Party work report offers HK role on several fronts

The report delivered by Xi Jinping, general secretary of the Community Party of China, at the 20th CPC National Congress marked an important milestone in our nation’s new journey to build a modern socialist country and realize its second-centenary goal. The report depicted an extraordinary and inspiring China story that makes all Chinese proud and captures global attention.

Data tell the China story better than anything. Since the 18th Party Congress, China’s economy sustained rapid growth with its GDP surging from 54 trillion yuan ($7.45 trillion) to 114 trillion yuan in 10 years, and its per capita GDP more than doubled, from over 45,000 yuan to over 87,000 yuan. China has become the second-largest economy in the world with its share of the global economy climbing to 18.5 percent. The accomplishment of eradication of absolute poverty has significantly improved people’s living standards. China has also joined the ranks of the world’s innovators with breakthroughs in many core technologies, taking the lead in strategic emerging industries such as electric cars, biotechnology and medical equipment, the space industry and 5G telecommunications. China’s outstanding achievements should be attributed to the collective dedication and hard work of our Party and our people, including Hong Kong compatriots.

China must continue to focus on the real economy in pursuing economic growth and boost its strength in manufacturing and product quality, as President Xi Jinping highlighted in the Party Congress: “We must regard science and technology as our primary productive force, talent as our primary resource, and innovation as our primary driver of growth.” Hong Kong should make full efforts to secure a role and leverage its own strengths to contribute to national development and help bolster the national economy.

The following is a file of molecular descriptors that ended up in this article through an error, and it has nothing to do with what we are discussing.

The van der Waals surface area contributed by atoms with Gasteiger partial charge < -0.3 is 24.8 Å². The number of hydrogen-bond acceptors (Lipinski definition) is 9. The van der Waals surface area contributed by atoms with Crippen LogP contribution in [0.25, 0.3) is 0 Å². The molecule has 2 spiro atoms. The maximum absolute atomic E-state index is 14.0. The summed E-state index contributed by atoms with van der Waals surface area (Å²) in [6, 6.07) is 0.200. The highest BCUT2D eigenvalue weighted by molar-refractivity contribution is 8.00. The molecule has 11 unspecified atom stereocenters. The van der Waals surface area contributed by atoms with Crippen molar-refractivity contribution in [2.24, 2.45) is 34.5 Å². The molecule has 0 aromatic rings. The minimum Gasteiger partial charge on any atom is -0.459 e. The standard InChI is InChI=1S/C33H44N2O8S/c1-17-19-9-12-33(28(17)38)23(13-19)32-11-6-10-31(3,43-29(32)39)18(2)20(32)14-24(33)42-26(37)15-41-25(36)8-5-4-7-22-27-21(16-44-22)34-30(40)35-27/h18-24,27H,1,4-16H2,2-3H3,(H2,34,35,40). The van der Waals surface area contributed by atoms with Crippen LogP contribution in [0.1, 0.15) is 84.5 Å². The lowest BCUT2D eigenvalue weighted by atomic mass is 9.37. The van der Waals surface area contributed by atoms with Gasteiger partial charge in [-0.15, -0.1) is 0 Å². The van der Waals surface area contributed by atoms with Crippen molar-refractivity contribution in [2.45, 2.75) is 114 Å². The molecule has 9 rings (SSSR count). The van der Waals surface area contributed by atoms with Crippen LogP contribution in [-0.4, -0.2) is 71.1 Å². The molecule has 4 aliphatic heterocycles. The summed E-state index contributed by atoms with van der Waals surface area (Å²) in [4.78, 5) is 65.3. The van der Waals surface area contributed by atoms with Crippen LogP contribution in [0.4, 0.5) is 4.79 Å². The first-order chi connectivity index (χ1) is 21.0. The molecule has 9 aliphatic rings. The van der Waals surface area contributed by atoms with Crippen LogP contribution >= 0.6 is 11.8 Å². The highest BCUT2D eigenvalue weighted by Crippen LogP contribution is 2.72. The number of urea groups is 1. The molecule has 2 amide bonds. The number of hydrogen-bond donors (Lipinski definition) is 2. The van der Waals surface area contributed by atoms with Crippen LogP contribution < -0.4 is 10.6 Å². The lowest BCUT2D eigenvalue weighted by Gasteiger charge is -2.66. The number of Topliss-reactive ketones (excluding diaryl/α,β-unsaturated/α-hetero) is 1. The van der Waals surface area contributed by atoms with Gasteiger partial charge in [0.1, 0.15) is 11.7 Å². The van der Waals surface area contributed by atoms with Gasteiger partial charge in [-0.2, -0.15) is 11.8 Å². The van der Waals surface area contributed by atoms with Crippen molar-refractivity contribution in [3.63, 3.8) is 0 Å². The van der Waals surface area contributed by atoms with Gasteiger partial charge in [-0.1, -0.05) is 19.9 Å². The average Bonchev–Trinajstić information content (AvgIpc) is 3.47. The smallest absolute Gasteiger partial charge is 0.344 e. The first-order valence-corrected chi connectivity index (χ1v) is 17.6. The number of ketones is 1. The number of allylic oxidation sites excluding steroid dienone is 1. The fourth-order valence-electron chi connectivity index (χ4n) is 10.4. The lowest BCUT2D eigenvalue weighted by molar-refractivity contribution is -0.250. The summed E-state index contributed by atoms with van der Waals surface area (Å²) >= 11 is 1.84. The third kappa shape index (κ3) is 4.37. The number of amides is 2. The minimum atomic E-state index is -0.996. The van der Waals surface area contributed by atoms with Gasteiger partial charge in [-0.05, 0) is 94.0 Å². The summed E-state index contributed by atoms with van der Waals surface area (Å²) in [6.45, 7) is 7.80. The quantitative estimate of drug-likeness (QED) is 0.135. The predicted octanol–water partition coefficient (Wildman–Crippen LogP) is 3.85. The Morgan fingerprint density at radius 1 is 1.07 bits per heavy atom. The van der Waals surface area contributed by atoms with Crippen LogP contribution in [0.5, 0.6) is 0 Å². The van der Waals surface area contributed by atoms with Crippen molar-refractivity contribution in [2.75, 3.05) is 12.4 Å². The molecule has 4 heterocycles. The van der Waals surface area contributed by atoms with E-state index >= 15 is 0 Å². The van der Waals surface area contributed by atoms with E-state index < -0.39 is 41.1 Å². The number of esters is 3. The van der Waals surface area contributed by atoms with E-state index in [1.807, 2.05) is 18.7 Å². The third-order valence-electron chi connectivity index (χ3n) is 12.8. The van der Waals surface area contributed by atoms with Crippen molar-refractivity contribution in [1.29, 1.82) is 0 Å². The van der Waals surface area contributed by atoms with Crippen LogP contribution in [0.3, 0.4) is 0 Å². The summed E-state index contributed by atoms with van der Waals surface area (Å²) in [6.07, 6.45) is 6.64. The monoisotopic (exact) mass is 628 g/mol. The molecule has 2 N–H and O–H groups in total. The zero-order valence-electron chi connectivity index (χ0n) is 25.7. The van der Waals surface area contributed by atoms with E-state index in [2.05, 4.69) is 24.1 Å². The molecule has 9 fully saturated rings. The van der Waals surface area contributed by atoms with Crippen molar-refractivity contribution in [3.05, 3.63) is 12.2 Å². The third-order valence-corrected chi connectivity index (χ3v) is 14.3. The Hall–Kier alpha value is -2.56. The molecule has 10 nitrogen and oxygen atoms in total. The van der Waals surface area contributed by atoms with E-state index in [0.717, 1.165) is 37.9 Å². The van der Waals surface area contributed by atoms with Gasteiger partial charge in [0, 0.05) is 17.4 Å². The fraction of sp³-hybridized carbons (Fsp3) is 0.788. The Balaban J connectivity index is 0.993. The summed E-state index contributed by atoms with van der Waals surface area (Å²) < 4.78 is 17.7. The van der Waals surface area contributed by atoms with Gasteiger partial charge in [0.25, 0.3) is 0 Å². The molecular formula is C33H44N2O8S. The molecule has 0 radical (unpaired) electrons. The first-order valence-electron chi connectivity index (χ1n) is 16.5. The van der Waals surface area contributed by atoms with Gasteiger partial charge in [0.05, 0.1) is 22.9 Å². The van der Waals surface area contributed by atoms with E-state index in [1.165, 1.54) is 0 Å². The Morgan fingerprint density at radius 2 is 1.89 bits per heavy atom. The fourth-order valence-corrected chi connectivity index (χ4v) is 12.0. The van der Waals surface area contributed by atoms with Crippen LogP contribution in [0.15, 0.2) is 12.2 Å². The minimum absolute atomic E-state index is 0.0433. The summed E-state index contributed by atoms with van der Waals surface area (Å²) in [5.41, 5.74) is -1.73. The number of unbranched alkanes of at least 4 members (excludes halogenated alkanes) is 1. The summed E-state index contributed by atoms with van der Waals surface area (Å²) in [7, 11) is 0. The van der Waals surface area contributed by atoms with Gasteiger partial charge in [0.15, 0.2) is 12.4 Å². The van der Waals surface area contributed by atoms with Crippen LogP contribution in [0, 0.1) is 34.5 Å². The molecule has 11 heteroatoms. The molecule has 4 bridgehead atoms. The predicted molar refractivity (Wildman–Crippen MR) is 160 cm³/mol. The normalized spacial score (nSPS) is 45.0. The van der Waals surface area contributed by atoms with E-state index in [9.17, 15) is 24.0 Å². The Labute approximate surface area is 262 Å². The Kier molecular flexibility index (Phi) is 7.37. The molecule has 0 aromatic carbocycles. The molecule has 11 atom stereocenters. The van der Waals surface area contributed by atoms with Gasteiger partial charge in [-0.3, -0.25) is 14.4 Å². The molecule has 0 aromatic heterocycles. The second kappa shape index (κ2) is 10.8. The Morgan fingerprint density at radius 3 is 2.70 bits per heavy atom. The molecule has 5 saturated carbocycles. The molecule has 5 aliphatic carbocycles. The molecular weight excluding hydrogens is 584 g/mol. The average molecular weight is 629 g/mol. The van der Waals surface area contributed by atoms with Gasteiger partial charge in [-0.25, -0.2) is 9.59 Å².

Hong Kong can play a significant role in propelling overall national I&T development and enhancing overall competitiveness for our country

China will fully implement “the strategy of invigorating the country through science and education and developing a strong workforce for the modernization drive”, an objective written into Xi’s report to the Party Congress. This is a strategy that puts emphasis on education, science and technology, and talents. Hong Kong can play a significant role in propelling overall national I&T development and enhancing overall competitiveness for our country. Under the 14th Five-Year Plan (2021-25), Hong Kong is on course to becoming an international I&T center. Hong Kong, with five universities ranking among the top 100 globally, has a solid foundation in scientific research. Together with its edge in finance, Hong Kong has become Asia’s largest and the world’s second-largest fundraising hub in biotechnology. The city’s dynamic I&T ecosystem can serve as a melting pot that helps connect talents, education, technology and finance for our country and assist the transformation and commercialization of sci-tech achievements in the Guangdong-Hong Kong-Macao Greater Bay Area.